Seismic Monitoring

Seismic Monitoring

Seismic monitoring for Dam Safety can enable a timely understanding of internal structural variances typically associated with seepage, piping, and internal erosion.  This method is different than traditional seismic monitoring where seismometers are used to monitor structural status and performance under earthquake conditions and for fluid-induced seismicity. In the former case, geophysical seismic surveys are repeated over time adopting a long-term monitoring approach.  This technique improves the understanding of internal structure as it can identify subsurface changes over time; this allows for greater confidence in the detection and location of areas of concern.  Additionally, when this technology is coupled with geophysical techniques such as resistivity, magnetics, and SP, a more effective and actionable picture can be realized.


Repeated seismic surveys can create a long-term geophysical monitoring approach, improving confidence in identifying areas of concern in earthen dams

hydroGEOPHYSICS field scientist Setting up seismic survey

Seismic data is typically collected by using a source, such as a sledgehammer striking a metal plate, to generate seismic energy that travels through the subsurface until reaching a series of receivers (called geophones) on the ground surface. The signal received at the geophones is recorded by a seismograph, and then the data are processed back at the office to generate profiles of seismic wave velocity. Two different seismic methods can be applied using the same basic equipment and set up: seismic refraction and Multi-channel Analysis of Surface Waves (MASW).


The seismic refraction method involves analyzing the primary wave (P-wave) portion of the transmitted seismic energy. The time of first arrival of the P-wave energy is determined at each geophone location. This information can be analyzed to determine the depth at which abrupt changes in density (such as the top of bedrock) occur. If sufficient source locations were used to collect the data, a tomographic analysis can be done to observe gradational changes in compression wave velocity. Compression wave velocity profiles can be used to identify areas of bedrock weathering or areas that may be susceptible to settling.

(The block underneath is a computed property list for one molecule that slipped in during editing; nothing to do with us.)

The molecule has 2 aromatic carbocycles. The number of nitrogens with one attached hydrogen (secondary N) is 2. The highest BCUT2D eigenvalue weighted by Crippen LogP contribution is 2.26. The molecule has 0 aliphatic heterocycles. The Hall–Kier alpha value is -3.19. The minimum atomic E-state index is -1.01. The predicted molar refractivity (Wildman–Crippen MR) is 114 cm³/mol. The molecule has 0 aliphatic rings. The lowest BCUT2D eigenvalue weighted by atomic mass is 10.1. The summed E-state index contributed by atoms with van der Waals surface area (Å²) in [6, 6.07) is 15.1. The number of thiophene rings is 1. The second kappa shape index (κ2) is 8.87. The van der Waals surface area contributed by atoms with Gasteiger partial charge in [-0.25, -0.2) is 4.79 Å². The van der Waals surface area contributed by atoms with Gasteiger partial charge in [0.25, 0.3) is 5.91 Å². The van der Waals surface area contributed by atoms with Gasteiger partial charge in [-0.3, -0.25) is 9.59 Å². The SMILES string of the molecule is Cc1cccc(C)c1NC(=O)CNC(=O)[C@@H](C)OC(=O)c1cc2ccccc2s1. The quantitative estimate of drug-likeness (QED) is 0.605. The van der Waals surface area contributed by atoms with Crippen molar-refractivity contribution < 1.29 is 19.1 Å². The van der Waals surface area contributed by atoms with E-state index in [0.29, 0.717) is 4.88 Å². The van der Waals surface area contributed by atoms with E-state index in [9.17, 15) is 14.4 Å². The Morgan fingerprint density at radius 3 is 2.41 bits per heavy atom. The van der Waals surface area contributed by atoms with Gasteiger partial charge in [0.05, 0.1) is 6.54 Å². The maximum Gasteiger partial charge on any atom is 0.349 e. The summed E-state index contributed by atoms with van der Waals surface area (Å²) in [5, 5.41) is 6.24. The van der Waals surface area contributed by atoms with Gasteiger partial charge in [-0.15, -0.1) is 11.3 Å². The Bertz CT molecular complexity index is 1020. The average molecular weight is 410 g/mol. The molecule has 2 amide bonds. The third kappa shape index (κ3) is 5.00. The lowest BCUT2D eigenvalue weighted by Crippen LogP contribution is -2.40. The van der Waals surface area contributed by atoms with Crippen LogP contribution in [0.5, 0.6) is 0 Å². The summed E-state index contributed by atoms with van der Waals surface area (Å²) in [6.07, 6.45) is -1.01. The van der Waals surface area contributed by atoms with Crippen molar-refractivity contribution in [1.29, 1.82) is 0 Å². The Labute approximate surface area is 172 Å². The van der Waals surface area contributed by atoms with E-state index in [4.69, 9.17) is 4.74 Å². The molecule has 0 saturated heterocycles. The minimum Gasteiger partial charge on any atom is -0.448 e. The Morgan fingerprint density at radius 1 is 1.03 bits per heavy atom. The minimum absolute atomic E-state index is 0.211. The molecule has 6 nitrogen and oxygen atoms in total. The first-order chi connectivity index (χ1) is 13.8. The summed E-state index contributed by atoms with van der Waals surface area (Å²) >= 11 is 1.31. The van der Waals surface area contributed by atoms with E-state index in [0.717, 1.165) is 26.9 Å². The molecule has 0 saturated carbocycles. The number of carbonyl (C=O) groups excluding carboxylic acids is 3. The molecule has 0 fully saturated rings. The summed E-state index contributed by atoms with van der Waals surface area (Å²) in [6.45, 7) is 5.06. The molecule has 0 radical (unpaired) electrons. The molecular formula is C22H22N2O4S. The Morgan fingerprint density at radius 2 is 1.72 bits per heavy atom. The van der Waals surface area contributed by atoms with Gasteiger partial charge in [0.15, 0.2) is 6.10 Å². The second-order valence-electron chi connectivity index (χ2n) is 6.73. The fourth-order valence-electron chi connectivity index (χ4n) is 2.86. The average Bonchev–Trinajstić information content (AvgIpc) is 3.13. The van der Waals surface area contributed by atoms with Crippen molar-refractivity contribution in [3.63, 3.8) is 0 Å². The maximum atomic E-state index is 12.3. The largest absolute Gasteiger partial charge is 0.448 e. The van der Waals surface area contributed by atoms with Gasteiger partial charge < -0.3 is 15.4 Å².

Two cross-sectional graphs display subsurface velocity data from a shot location using a 10 lb sledgehammer. This seismic refraction survey across the tailings storage facility is plotted with station feet on the x-axis and elevation in feet on the y-axis. A colored legend indicates velocity in feet per second, ranging from less competent (1500 ft/s) to more competent (15000 ft/s).


Changes affecting the stability of a dam can be detected before a surface expression develops, providing valuable time for mitigation


The MASW method involves analyzing the surface wave portion of the transmitted seismic energy. By observing the dispersive character of the surface wave energy, a model of shear wave velocity can be generated. Several source locations are needed to generate a profile of shear wave velocity. Shear wave velocity profiles can provide information on soil stiffness, loose soil zones, and weathered rock zones. MASW surveys complement refraction surveys because an MASW survey can identify weathered zones underneath competent rock, where refraction generally won’t be able to do so.


Seismic refraction and MASW surveys can be conducted at the same time with the same equipment, providing two separate investigations for less than the cost of two separate surveys. By reoccupying the same locations and recollecting data, changes in the subsurface can be visualized over time. Drastic changes or changes that could affect the stability of the dam could be detected before a surface expression develops, allowing time for an investigation and fix for the problem before it worsens or a failure of the dam occurs, saving money and possibly saving lives.